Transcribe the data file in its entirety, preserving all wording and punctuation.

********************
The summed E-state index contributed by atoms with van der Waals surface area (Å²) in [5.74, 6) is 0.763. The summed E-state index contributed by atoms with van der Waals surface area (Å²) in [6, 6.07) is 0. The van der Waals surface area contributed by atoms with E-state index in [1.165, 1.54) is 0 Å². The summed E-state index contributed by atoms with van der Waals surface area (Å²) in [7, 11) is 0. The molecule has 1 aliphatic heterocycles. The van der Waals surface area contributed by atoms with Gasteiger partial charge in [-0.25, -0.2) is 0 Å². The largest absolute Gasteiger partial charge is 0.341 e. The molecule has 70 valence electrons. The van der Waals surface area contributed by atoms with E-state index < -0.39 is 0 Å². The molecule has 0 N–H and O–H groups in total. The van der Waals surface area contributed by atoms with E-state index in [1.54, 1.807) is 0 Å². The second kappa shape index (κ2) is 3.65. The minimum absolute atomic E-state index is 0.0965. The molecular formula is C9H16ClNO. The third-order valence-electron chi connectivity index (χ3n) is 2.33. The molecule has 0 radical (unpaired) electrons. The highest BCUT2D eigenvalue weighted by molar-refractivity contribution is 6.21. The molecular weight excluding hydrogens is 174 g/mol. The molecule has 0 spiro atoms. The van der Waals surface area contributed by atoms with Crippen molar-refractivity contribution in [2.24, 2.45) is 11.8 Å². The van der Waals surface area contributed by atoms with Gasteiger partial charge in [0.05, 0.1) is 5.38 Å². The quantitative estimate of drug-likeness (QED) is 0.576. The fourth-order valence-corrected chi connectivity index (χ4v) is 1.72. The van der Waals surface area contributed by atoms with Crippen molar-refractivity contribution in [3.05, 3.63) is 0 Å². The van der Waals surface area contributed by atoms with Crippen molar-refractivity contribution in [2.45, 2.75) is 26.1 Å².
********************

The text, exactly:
The summed E-state index contributed by atoms with van der Waals surface area (Å²) in [5.74, 6) is 0.763. The summed E-state index contributed by atoms with van der Waals surface area (Å²) in [6, 6.07) is 0. The van der Waals surface area contributed by atoms with E-state index in [1.165, 1.54) is 0 Å². The summed E-state index contributed by atoms with van der Waals surface area (Å²) in [7, 11) is 0. The molecule has 1 aliphatic heterocycles. The van der Waals surface area contributed by atoms with Gasteiger partial charge in [-0.25, -0.2) is 0 Å². The largest absolute Gasteiger partial charge is 0.341 e. The molecule has 70 valence electrons. The van der Waals surface area contributed by atoms with E-state index < -0.39 is 0 Å². The molecule has 0 N–H and O–H groups in total. The van der Waals surface area contributed by atoms with E-state index in [1.54, 1.807) is 0 Å². The second kappa shape index (κ2) is 3.65. The minimum absolute atomic E-state index is 0.0965. The molecular formula is C9H16ClNO. The third-order valence-electron chi connectivity index (χ3n) is 2.33. The molecule has 0 radical (unpaired) electrons. The highest BCUT2D eigenvalue weighted by molar-refractivity contribution is 6.21. The molecular weight excluding hydrogens is 174 g/mol. The molecule has 0 spiro atoms. The van der Waals surface area contributed by atoms with Crippen molar-refractivity contribution in [2.24, 2.45) is 11.8 Å². The van der Waals surface area contributed by atoms with Gasteiger partial charge in [0.05, 0.1) is 5.38 Å². The quantitative estimate of drug-likeness (QED) is 0.576. The fourth-order valence-corrected chi connectivity index (χ4v) is 1.72. The van der Waals surface area contributed by atoms with Crippen molar-refractivity contribution in [3.05, 3.63) is 0 Å². The van der Waals surface area contributed by atoms with Crippen molar-refractivity contribution in [2.45, 2.75) is 26.1 Å².